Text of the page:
When looking at players before and after they turn 30, there is a noticeable decline in most players scoring rates. This could be for multiple reasons, but power play time may be the main culprit. What is more interesting is the fall-off in points per game (PPG) for players who are generally considered low-volume shooters. If players who already have a harder time generating shots are no longer getting power play time, they will struggle even more to get shots on goal. This will adversely effect their shooting percentage and their scoring.

There are some interesting outliers in this group though. Radim Vrbata is the most interesting one because his path to the NHL was not smooth at all. He made the NHL quickly enough, but jumped around the league, unable to establish himself. He left the Tampa Bay Lightning (either bought out or was loaned out) to go to the Czech Republic where he did not put up very good numbers, but when he came back to the NHL he was a player who all of a sudden could score just under a PPG pace. There are not many players like Vrbata in the NHL.

There are players like Hossa whose boxcars have gone down, but who have remained constant key pieces on teams because he plays in a defensive role and is a shot producer wherever he goes. Players like Hossa look to stay useful longer because they do the things that lead a team to a 109 PDO.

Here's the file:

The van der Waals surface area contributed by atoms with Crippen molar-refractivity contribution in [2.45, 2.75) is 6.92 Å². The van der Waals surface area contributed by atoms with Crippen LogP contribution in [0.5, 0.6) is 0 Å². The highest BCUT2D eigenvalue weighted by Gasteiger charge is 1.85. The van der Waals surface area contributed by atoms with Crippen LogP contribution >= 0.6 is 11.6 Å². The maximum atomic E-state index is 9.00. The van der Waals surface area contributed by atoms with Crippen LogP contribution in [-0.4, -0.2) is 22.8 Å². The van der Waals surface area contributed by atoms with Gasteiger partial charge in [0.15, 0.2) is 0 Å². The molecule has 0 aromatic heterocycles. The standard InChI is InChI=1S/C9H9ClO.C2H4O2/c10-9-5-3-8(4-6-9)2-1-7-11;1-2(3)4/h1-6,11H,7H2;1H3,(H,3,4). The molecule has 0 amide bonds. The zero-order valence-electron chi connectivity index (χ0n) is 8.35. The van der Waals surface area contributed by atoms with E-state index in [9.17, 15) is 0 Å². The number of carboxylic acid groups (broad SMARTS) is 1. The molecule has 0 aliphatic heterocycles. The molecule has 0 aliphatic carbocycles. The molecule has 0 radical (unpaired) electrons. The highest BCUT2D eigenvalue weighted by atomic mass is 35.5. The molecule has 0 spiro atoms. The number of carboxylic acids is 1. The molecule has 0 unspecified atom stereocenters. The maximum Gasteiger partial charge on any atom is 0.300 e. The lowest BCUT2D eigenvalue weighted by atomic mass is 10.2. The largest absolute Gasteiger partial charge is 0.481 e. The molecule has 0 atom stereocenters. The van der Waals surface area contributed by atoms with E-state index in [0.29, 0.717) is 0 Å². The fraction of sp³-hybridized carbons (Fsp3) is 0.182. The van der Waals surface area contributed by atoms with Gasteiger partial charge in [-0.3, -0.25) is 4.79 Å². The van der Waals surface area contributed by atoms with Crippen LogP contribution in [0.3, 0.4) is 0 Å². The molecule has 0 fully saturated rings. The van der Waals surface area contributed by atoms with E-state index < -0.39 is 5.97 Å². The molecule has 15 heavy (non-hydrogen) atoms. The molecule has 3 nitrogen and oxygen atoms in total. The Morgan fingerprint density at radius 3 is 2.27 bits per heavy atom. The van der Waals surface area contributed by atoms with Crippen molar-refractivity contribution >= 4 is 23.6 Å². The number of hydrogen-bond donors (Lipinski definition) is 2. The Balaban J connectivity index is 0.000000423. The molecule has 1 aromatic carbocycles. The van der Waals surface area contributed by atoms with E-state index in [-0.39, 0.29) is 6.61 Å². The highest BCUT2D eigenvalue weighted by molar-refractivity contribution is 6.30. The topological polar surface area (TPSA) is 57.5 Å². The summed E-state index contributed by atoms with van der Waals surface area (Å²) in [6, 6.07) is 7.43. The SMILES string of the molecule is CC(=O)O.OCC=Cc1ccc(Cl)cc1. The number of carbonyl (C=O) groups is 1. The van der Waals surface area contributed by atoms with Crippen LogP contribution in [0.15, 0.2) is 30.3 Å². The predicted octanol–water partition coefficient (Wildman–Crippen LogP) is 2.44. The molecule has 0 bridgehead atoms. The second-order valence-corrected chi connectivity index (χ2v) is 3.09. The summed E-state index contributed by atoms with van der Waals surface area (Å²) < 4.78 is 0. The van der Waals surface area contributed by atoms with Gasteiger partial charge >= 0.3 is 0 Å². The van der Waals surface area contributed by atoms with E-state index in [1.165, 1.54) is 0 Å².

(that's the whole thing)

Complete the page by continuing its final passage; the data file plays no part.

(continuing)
Using this knowledge of scoring in general and combining it with the already accepted that players hit their peak around the age of 25, it is important to look to see if there is anything significant about the age of 30 that leads to players seemingly falling off of the proverbial cliff. There could be another factor that teams can look at beyond shot volume to tell them if a player is going to continue to be a useful NHLer as their scoring falls off.